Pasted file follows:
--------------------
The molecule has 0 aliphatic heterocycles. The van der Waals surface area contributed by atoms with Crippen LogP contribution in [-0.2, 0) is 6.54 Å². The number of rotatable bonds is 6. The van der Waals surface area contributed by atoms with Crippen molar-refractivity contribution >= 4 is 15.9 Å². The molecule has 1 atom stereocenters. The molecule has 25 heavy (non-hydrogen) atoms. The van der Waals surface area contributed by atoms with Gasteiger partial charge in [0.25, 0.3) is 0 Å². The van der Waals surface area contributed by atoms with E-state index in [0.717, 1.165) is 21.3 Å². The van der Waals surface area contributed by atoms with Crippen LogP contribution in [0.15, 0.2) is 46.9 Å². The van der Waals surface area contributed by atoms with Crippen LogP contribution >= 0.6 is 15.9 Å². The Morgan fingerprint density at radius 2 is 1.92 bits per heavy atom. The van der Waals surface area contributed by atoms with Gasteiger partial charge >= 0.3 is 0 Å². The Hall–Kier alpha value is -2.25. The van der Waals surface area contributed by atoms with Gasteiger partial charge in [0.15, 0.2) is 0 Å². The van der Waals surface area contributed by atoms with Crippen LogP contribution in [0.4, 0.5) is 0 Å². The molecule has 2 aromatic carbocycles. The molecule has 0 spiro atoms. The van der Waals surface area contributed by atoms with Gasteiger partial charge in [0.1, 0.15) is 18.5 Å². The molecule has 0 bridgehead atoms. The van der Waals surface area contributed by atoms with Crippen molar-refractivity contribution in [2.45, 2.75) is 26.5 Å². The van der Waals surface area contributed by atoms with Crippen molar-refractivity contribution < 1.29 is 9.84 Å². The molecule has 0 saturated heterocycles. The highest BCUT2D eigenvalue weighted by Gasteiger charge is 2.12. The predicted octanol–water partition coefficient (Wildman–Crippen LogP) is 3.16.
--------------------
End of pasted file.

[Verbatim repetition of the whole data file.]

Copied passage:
The molecule has 0 aliphatic heterocycles. The van der Waals surface area contributed by atoms with Crippen LogP contribution in [-0.2, 0) is 6.54 Å². The number of rotatable bonds is 6. The van der Waals surface area contributed by atoms with Crippen molar-refractivity contribution >= 4 is 15.9 Å². The molecule has 1 atom stereocenters. The molecule has 25 heavy (non-hydrogen) atoms. The van der Waals surface area contributed by atoms with Gasteiger partial charge in [0.25, 0.3) is 0 Å². The van der Waals surface area contributed by atoms with E-state index in [0.717, 1.165) is 21.3 Å². The van der Waals surface area contributed by atoms with Crippen LogP contribution in [0.15, 0.2) is 46.9 Å². The van der Waals surface area contributed by atoms with Crippen LogP contribution >= 0.6 is 15.9 Å². The Morgan fingerprint density at radius 2 is 1.92 bits per heavy atom. The van der Waals surface area contributed by atoms with Gasteiger partial charge >= 0.3 is 0 Å². The Hall–Kier alpha value is -2.25. The van der Waals surface area contributed by atoms with Gasteiger partial charge in [0.15, 0.2) is 0 Å². The van der Waals surface area contributed by atoms with Crippen LogP contribution in [0.4, 0.5) is 0 Å². The molecule has 2 aromatic carbocycles. The molecule has 0 spiro atoms. The van der Waals surface area contributed by atoms with Gasteiger partial charge in [0.1, 0.15) is 18.5 Å². The molecule has 0 bridgehead atoms. The van der Waals surface area contributed by atoms with Crippen molar-refractivity contribution in [2.45, 2.75) is 26.5 Å². The van der Waals surface area contributed by atoms with Crippen molar-refractivity contribution < 1.29 is 9.84 Å². The molecule has 0 saturated heterocycles. The highest BCUT2D eigenvalue weighted by Gasteiger charge is 2.12. The predicted octanol–water partition coefficient (Wildman–Crippen LogP) is 3.16.